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Cancer Risk and Prevention

Quitting Smoking or Smokeless Tobacco

Quitting tobacco (tobacco cessation) is a lot like losing weight. It takes a strong commitment over a long time.

For people who smoke cigarettes, the quit process is known as smoking cessation. But, in many ways, quitting one tobacco product is a lot like quitting another tobacco product. For example, quitting smokeless tobacco can be a lot like quitting smoking. Both involve tobacco products that contain nicotine, and both involve the physical, mental, and emotional parts of addiction. Many of the ways to handle the mental hurdles of quitting are the same.

It's best to talk with your doctor about the plan that's right for you. Talking to a pharmacist can be very helpful, too. Don't forget to check with your insurance company about coverage for quit programs and quit aids. Read more about the first steps to take in Making a Plan to Quit and Planning Your Quit Day.

Do quit programs really work?

As you plan for your Quit Day and make your quit plan, you may wonder about the cost of quit programs and quit aids, and the success rates of the many different methods available. Success rates are hard to figure out for many reasons. Not all quit programs define success in the same way. Find out what goals the programs you're thinking about might have. For example, you can ask these questions:

  • Does success mean a person isn’t using tobacco at the end of the program? After 3 months? 6 months? 1 year?
  • Does using tobacco less (rather than stopping completely) count as success?
  • What is the program's success rate?
  • What kind of follow-up is done to confirm the success rate?

It’s important to remember that quitting is hard. Quit programs in general seem to have fairly low success rates, but they can still be worthwhile. Some experts have estimated only about 4% to 7% of people are able to quit smoking on any given attempt without medicines or other help. So finding a program that fits your needs can really make a difference.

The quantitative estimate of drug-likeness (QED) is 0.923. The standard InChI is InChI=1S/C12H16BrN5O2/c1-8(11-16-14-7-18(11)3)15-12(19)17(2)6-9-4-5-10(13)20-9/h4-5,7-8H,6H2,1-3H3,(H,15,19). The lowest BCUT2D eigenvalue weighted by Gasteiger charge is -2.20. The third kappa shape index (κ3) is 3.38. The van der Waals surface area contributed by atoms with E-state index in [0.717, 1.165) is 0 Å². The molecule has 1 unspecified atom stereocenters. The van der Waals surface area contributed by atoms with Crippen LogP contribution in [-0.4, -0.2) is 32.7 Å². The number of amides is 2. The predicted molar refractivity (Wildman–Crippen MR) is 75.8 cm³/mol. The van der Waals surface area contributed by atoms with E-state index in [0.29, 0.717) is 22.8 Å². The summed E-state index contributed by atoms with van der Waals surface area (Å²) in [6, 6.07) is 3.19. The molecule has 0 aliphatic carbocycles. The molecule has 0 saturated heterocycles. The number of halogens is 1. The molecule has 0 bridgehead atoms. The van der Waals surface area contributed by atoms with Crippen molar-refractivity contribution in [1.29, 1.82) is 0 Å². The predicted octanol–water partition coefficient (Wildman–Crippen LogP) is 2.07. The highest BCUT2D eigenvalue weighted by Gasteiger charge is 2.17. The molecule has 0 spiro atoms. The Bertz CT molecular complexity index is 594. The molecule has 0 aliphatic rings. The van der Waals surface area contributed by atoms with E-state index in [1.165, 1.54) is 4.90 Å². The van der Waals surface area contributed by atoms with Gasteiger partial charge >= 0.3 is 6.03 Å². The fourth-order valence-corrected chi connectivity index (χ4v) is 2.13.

What about medicines to help me quit?

For people trying to quit cigarettes, sometimes combining both prescription and over-the-counter medicines may work better than using just one. There may also be some benefit to using medicines when you are quitting smokeless tobacco. It's a good idea to talk to your doctor or dentist, and get their advice and support for what might work best for you. Talk to your insurance company about coverage, too.

Can e-cigarettes help me quit tobacco?

E-cigarettes are not currently approved by the FDA as aids to help stop smoking or using smokeless tobacco. This is because there’s just not enough research or evidence yet on e-cigarettes. In contrast, there is a large body of evidence clearly showing that FDA-approved medications are safe and effective ways to help people quit smoking, especially when combined with counseling. Learn more in What Do We Know About E-cigarettes?

What can I do to increase my chances of quitting?

Support is a key part of a quit plan. Along with quit programs, counseling and other types of emotional support can boost success rates higher than medicines alone.

Behavioral and supportive therapies may increase success rates even further. They can also help you stay tobacco-free.

Check the package insert of any product you are using to see if the manufacturer provides free telephone-based counseling. Talk to a health care provider or contact us to find free telephone-based counseling.

The American Cancer Society medical and editorial content team

Our team is made up of doctors and oncology certified nurses with deep knowledge of cancer care as well as editors and translators with extensive experience in medical writing.

This content has been developed by the American Cancer Society in collaboration with the Smoking Cessation Leadership Center to help people who want to learn about quitting tobacco. 

American Cancer Society. Cancer prevention and early detection facts & figures, 2019-2020. Available at Accessed October 10, 2020.

Boccio M et al. Telephone-based coaching. American Journal of Health Promotion. 2017;31(12):136-142. 

Centers for Disease Control and Prevention. Quit smoking. Available at Accessed October 10., 2020. 

Rigotti N. Overview of smoking cessation management in adults. UpToDate. 2020. 

US Department of Health and Human Services. What you need to know about quitting smoking: Advice from the Surgeon General. Available at Accessed October 10, 2020.

US Preventive Services Task Force. Tobacco smoking cessation in adults, including pregnant women: Behavioral and pharmacotherapy interventions. 2015. Available at Accessed October 10, 2020.

Last Revised: October 10, 2020

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